What are you doing?

What are you passionate about?

What is your why?

Find it?  Good.  Now put that passion into action.  Today.

Monday, January 16, 2012

"I Have A Dream" - have a dream, and live it

I can honestly say that I never really had a decent history teacher--or if I did, I was daydreaming about flying an X-wing fighter alongside Luke Skywalker and Han Solo.  It wasn't until this past summer, while reading Simon Sinek's phenomenal book Start With Why and he mentioned Dr. Martin Luther King Jr.'s "I have a dream" speech, that it dawned on me that I've never seen it.

With today being Martin Luther King Jr. Day I figured I would pay a small tribute to him.  Dr. King's speech is about dreams, obviously.  It is about freedom and the racial injustice of that age.  When I first watched it, I was completely moved.  Why was this speech never taught in school?  The speech deals with racism, which was predominant in the early 1960's, but it also inspires people to dream.  He inspired people to rise to new heights, to be better people, to excel.

I love that.  Yes, I may have done a little too much dreaming when I should've been paying attention in my classes, but for crying out loud I was battling the Empire!

Close your eyes, listen to the 17-minute speech, and be inspired.  Then, be free, let go of your fears, and achieve the success you were meant for.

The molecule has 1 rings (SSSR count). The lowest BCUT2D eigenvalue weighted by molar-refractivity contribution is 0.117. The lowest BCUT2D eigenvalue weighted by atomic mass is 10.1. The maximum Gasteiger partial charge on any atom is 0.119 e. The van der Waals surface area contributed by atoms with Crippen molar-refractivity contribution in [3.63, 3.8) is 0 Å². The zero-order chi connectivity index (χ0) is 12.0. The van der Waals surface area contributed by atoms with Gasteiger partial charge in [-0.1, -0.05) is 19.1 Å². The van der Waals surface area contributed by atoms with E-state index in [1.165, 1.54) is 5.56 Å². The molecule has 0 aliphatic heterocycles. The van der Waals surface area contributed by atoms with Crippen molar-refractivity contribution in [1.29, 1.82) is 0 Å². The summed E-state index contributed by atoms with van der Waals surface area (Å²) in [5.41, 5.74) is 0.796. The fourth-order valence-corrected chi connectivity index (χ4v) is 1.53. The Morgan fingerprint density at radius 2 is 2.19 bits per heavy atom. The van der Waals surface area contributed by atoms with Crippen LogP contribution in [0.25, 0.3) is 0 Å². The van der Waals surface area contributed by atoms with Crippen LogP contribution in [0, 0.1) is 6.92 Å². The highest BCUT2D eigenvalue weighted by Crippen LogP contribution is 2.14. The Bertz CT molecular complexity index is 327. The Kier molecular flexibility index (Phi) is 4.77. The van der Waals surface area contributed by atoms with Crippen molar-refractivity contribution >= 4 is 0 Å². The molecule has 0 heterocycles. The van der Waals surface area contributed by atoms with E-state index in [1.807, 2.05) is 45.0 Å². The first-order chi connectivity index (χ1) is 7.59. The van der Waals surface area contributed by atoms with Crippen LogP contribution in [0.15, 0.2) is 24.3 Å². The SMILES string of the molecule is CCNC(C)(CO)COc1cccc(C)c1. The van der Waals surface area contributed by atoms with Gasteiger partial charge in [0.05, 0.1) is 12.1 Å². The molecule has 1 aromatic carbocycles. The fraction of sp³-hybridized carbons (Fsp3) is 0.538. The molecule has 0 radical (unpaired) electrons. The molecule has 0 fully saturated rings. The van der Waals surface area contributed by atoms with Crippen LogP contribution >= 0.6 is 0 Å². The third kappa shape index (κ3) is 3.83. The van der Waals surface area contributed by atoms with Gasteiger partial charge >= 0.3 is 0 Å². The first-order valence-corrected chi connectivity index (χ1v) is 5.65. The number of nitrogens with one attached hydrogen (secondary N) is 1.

Friday, January 13, 2012

Microsoft Excel is my friend

If it wasn't for Microsoft Excel . . . well, I'd probably find another spreadsheet program to organize my writing.  Although, now that I think about it, I've worked with other spreadsheet programs and Excel seems to "excel" above the rest.  If you don't believe me, a recent post by marketing guru Seth Godin tells all.

Whatever works for you to organize your writing, use it.

My method of madness are Microsoft Excel spreadsheets.  I have a master spreadsheet, where I have a "worksheet" for each novel, a worksheet for a summary of all of my novels, and even ones for my short stories.

Submitting to agents or publications?  Keep track of who you send your queries to, because if you don't, you're bound to send it to the same one twice--been there, done that, got the T-shirt.